1. Rebel Yellow
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    Rebel Yellow Active Member

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    References to other writers

    Discussion in 'General Writing' started by Rebel Yellow, May 17, 2013.

    This is mostly an ethical and copyright question. I was wondering if it's okay to quote a couple of words from another writer. For example, the expression "Catch 22" has become mainstream, but should I mention Joseph Heller because I'm using his concept? I'm also thinking of using a line from T.S. Eliot and was wondering if it was fine.
     
  2. Nee
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    Nee Contributing Member

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    It's perfectly fine to use quotes that have become part of the common lexicon without attributing them to their creator. But you could just as well do so if you want to. They wont mind.

    However, if you were to use a line from a famous poem, I'd would mention the author. Though, T.S. Elliot's work are in the public domain so there wont be a problem there--still, I'd attribute whatever I used to him.
     
  3. AVCortez
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    AVCortez Active Member

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    Depends heavily on the context. The only way I would use another writer's words would be through a character's dialogue. I Also wouldn't reference it unless it was important. People get a nice little high when they recognise writing (its the same with songs), and it's not explained - it makes them feel special.

    Unless the original writer him/herself is important to plot, or the point being made - don't reference them. There's plenty of room for that at the front and back.
     
  4. Xatron
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    Xatron Contributing Member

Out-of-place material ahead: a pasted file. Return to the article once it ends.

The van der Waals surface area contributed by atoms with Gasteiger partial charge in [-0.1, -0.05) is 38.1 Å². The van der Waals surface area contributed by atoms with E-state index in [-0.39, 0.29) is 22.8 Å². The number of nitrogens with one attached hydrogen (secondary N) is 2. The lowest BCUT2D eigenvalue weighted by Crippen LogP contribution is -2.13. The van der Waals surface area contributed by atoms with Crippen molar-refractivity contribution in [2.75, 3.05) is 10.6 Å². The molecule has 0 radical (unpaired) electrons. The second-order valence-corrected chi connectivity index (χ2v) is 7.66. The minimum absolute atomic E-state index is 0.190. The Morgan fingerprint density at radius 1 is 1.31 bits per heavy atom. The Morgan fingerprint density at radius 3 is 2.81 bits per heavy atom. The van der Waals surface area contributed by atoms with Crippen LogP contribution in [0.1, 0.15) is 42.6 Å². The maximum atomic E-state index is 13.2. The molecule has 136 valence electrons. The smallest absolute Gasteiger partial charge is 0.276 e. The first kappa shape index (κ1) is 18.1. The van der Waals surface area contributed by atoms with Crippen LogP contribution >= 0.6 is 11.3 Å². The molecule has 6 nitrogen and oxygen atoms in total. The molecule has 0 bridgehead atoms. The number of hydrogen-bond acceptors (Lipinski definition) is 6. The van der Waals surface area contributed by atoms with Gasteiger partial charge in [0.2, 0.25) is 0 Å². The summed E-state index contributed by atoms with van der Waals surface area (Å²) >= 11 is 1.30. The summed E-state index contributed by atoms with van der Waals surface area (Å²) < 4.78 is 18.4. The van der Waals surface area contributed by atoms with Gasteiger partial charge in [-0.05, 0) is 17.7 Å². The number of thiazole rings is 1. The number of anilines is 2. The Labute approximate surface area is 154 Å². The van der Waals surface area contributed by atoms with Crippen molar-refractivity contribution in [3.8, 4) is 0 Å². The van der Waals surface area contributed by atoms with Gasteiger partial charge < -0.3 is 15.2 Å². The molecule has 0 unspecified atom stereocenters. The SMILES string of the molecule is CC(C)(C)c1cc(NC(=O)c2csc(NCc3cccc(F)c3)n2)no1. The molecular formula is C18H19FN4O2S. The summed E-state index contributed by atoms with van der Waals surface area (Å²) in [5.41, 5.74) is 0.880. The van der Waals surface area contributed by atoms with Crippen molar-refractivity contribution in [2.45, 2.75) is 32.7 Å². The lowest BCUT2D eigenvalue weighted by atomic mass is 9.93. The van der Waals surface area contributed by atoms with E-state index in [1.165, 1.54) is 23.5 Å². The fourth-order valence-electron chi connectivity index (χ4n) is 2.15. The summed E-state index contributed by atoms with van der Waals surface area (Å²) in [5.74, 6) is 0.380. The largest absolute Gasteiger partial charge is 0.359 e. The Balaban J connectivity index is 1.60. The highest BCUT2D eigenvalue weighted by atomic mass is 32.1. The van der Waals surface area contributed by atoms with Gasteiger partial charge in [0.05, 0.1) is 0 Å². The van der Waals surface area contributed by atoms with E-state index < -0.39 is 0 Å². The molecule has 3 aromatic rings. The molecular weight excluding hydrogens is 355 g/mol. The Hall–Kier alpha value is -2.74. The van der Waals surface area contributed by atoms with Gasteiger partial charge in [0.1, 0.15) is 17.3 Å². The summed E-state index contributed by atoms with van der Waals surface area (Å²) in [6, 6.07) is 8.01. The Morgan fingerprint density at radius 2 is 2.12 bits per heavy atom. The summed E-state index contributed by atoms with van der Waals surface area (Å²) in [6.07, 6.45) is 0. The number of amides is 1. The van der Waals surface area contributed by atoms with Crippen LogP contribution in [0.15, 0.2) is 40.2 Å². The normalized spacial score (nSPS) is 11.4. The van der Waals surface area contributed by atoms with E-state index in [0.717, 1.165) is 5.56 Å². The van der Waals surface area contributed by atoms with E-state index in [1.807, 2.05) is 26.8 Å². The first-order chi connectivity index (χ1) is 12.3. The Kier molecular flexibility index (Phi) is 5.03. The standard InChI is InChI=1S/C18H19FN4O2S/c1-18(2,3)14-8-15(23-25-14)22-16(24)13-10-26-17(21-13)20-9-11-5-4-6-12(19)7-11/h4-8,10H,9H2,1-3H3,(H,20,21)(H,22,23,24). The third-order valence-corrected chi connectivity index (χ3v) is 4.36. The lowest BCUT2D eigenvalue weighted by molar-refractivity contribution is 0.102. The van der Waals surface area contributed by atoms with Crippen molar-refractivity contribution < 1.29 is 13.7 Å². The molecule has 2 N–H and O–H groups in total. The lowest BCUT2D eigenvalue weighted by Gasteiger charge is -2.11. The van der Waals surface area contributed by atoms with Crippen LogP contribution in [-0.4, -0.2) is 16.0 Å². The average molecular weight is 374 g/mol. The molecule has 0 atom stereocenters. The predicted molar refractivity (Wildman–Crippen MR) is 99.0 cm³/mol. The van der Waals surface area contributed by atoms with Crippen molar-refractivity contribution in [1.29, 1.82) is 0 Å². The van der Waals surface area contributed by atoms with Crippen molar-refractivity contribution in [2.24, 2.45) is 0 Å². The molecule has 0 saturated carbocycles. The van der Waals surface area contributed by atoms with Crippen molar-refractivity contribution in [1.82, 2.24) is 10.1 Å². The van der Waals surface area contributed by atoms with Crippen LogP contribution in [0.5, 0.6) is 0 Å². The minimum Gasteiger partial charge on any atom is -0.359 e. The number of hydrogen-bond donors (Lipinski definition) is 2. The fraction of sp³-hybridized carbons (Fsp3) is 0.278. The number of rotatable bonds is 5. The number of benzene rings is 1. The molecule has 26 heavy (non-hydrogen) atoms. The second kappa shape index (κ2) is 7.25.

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    It also depends on where you live/plan to publish.
    Countries that recognize the Berne Convention 99% of the times accept that if a phrase has been attributed a generic meaning by the public, then that phrase is public domain and the original author/copyright owner has no claim over it.
     
  5. EdFromNY
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    EdFromNY Hope to improve with age Supporter Contributor

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    Just to be clear, when you say "Catch-22", you are not quoting a writer, you are using a common phrase (not subject to copyright) that stems from a title of a book (not subject to copyright). The problem with questions like this as they sometimes crop up on this forum is that amateur writers take the answer and try to apply it in situations were the law is different, such as a line from a work that is not subject to common usage rules and to which copyright still applies.
     
  6. mammamaia
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    mammamaia nit-picker-in-chief Contributor

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    ditto that!

    and av cortez' remarks, as well...
     

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